Article Selections by Dr. Fortin | Notes by H.P.B.

The Sibyl differs essentially from all other subects (mediums), inasmuch as her gift enables her to receive inspirations of the highest order accessible to the conception of the human spirit. . . . The Sibyl was connected with the greatest historical facts, and was held in honour and consulted by the most civilized nations. . . .

[here followed a list of Sibyls]

. . . Roman history preserved the narrative of [Herophile, the Cumœan Sibyl’s] interview with Taruin, the seventh and last king of Rome.Arrived from Thebes she offered him for sale nine rolls of papyrus contining Greek verses in which was contained the the whole destiny of Rome. Tarquin hesitated and tried to reduce the price, the Sibyl burnt six of the rolls. Then the kind, after consulting the College of Pontiffs, purchased the remaining three for Rome. Then the Sibylline books, as is well known, were kept in the capital and destroyed during a fire. . . . History affirms that the Senate had passed a solemn decree that the Sibylline texts should be consulted at every national crisis and danger. The Roman republic owed its safety more than once to the precious prophecies contained in the books of the Sibyl of Cumae.1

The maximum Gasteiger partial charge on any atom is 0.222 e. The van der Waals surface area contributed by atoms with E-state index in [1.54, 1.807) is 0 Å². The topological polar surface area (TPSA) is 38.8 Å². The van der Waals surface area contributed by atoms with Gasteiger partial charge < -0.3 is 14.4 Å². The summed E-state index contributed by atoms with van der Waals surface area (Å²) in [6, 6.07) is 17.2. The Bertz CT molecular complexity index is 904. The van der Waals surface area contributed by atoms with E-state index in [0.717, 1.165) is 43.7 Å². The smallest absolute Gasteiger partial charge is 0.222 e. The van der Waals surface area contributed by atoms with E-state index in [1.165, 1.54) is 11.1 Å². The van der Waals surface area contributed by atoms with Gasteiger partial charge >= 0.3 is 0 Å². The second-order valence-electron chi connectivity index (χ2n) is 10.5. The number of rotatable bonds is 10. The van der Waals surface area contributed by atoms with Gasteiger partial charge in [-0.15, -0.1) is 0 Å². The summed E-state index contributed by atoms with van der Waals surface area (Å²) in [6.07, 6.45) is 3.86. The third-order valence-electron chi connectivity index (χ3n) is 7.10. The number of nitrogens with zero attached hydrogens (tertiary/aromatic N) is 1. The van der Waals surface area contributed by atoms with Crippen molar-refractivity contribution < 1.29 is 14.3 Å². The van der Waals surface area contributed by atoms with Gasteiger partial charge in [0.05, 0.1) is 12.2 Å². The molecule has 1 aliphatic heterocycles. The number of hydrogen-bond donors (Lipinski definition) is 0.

1. The Sibyl of Cumæa wore on her head a wreath of verbena. We have verified the influence of that plant upon sensitives. Wild verbena excites and intensifies seership, as to the action of the cultivated plant it is wholly a mystery. Let any woman, who can isolate herself, place upon her head a wreath of wild verbena when writing or doing any other mental work, and she will find herself safe from all bad influence and her faculties will reach their maximum of activity. This practice was followed in every Occult sanctuary. In order to test the origin and the intrinsic value of a communication, one must test its justice. The divine is divine only in so far as it is just—said Socrates.

. . . George Sand, one of the most extraordinary women of our age—belonged to that variety of sensitives which we shall class under the denomination of “Radical Sibyls” . . . [she] could never write her novels during the day, nor as soon as the evening had closed. After midnight, she used to retire alone into a dark apartment, where she began to smoke in order to awaken her faculties of seership. Her whole being was then seized with a sensation that led her very soon into a state of complete exteriority (exteriorisation).2 During those silent hours, her hand wrote with wonderful rapidity, and page after page was covered without the least interruption with writing until daybreak.

2. As the translator understands the unusual term, it must mean with the French author an entire isolation from the divine, and the spiritual, and a complete merging into the psycho-physiological world of inner senses or sensuous perceptions which, unless entirely paralyzed, will always stand in the way of the true spiritual Seer. The first state may be induced through opium, morphia, etc., the second is entirely due to natural idiosyncrasies.